And possibly my favourite (as well as being very easy), a herringbone variation: 24 petals in perle #5, 24 petals in perle #8, and 16 petals in perle #5. I’m thinking of turning this one into a kit, probably using the middle version, but with a sort of scrolly frame around it rather than a leaf and stem. I’ll do some sketching over the weekend!

Herringbone shisha variation, 24 petals in #5 perle Herringbone shisha variation, 24 petals in #8 perle Herringbone shisha variation, 16 petals in #5 perle

More shisha flowers, a doodle and a frame

All right, all right, so I’m getting a bit carried away. But they are quick, they are easy, they are pretty – I love my little shisha flowers! However, all this experimenting has made me re-think my decisions about the workshop kit. The Cretan stitch version is nice, but it’s less floral-looking than the fly stitch version. Can we do something about that? How about changing the shape of the ‘petals’ by changing the place where you bring up the needle to catch the loop of the thread? When I first tried this stitch, I took the needle down on one of the dots, left a loop, then brought the needle up half-way between the dot and the mirror – you can see this in the first picture. I then tried varying this, bringing the needle up nearer the dot, or nearer the mirror, to see if this would produce a more natural, floral look (second picture; the back is shown in the third picture). The effect I was aiming for was sort of chrysanthemummy; I don’t think I got it. Still, it looks interesting. Finally I came up as near as I could to the dot every time, making the petals a bit wider (fourth picture). That’s the version I like best. But it’s still not as floral as the fly stitch version.

Standard Cretan shisha Cretan shisha with varied petal tip length Cretan shisha with varied petal tip length, back Cretan shisha with short petal tips

Unfortunately the fly stitch version, which does produce nice daisy-like flowers, takes rather longer to do. It is also quite dense when using the smaller version of the design. The first picture shows a 24-petal fly stitch shisha using perle #5. The second uses perle #8 and look less dense, but of course takes just as long to stitch as the first version, as they are identical apart from the thread. Both of these were stitched using my 12-dot design, with petals stitched on and between the dots. So what if I used the 16-dot version, and stitched only on the dots? I tried this with my re-drawn design, and liked the shape it produced, although the petals were a bit short and stumpy. Back to the drawing board, and push the dots outward a bit. I stitched it and yes, that’s my flower!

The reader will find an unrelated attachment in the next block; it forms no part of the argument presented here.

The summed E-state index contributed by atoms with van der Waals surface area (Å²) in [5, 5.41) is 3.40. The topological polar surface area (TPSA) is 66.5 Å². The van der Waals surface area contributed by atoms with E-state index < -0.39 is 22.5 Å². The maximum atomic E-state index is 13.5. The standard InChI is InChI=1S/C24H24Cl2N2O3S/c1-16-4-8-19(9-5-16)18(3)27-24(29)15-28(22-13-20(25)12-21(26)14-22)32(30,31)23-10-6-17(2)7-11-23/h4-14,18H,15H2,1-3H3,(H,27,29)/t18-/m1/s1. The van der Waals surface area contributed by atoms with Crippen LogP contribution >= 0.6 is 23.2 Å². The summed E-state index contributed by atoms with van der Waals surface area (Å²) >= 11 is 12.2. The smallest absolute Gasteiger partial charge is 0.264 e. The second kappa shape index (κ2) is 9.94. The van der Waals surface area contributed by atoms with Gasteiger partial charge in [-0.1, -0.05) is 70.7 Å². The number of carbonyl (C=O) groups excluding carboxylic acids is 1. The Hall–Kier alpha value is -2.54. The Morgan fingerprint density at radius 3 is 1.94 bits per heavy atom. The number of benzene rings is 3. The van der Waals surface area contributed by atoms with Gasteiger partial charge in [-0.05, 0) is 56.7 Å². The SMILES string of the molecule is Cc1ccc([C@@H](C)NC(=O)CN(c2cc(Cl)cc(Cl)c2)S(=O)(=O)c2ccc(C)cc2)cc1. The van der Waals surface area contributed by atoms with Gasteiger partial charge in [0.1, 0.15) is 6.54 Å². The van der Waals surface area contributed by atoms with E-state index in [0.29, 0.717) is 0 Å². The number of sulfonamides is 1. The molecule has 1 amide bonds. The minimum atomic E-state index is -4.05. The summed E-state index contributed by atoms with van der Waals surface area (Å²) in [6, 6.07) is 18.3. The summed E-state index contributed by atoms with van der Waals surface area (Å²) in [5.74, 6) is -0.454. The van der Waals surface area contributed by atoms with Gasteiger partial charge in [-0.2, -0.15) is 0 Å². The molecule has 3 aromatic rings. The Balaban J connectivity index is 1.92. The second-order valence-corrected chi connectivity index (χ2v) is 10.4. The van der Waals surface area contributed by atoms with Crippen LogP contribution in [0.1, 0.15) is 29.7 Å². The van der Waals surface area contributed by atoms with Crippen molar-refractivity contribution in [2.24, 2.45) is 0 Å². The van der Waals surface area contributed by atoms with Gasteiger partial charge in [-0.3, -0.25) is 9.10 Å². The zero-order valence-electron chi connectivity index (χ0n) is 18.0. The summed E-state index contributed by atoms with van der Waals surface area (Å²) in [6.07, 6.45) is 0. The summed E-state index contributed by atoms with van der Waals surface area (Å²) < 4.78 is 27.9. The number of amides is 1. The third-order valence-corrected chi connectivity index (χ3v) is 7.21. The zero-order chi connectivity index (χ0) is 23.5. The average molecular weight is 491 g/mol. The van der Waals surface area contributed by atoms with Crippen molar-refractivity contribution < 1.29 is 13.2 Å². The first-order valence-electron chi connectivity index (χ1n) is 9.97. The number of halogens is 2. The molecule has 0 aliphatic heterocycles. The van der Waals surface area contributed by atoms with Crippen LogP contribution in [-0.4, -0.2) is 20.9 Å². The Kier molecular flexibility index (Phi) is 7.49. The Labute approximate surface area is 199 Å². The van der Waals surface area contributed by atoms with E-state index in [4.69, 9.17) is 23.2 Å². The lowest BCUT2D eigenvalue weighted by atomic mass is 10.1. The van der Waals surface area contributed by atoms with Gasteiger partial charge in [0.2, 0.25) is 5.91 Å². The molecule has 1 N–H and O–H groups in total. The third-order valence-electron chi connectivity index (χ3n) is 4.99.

Fly stitch shisha with 24 petals, using perle #5 Fly stitch shisha with 24 petals, using perle #8 Fly stitch shisha with 16 short petals, using perle #5 Fly stitch shisha with 16 long petals, using perle #5

So now, finally final – I’ve redone the design again to incorporate an 18mm mirror/sequin/whatever, 16 longer petals, the slightly larger leaf and the overall size to fit in the small card. It’s been stitched and photographed, the kit fronts have been printed, and I can start putting together the leaflets and the kits (once I’ve written and drawn the instructions). Progress!

The final Shisha flower

I have been doing other things as well – my goldwork watering can is nearly finished, and I did some doodling in floche on felt. Floche isn’t very easy to get hold of, and I can’t think where I got mine from, but it’s a soft, indivisible thread which is quite nice to use. I wanted to stitch something simple on felt, found that the felt I had was so fuzzy that it wouldn’t take a mark from any pen, pencil or felt-tip I could find, so in the end I just started somewhere and went with the flow. Very relaxing. It may eventually become a bookmark, or it may just stay a doodle.

Doodling with floche on felt

And finally, the Millennium frame. We picked it up from Needle Needs on our way to my in-laws last Thursday and it’s beautiful – the wood is so smooth and it all looks wonderfully solid and dependable. But here’s the shocking thing: I haven’t had a play with it yet! Somehow all sorts of other things got in the way, but I’m hoping to have a try tonight, and will of course let you know how it went.

The bits that will make up my Millennium frame

Workshop kits

Our dining room table is strewn with flowers. Shisha flowers, that is, as I’ve been experimenting with fabrics, threads, and stitches, not to mention mirrors, sequins, shells and silver card. Yes, I am trying to decide what to put in the workshop kit, and what exactly to stitch with those materials.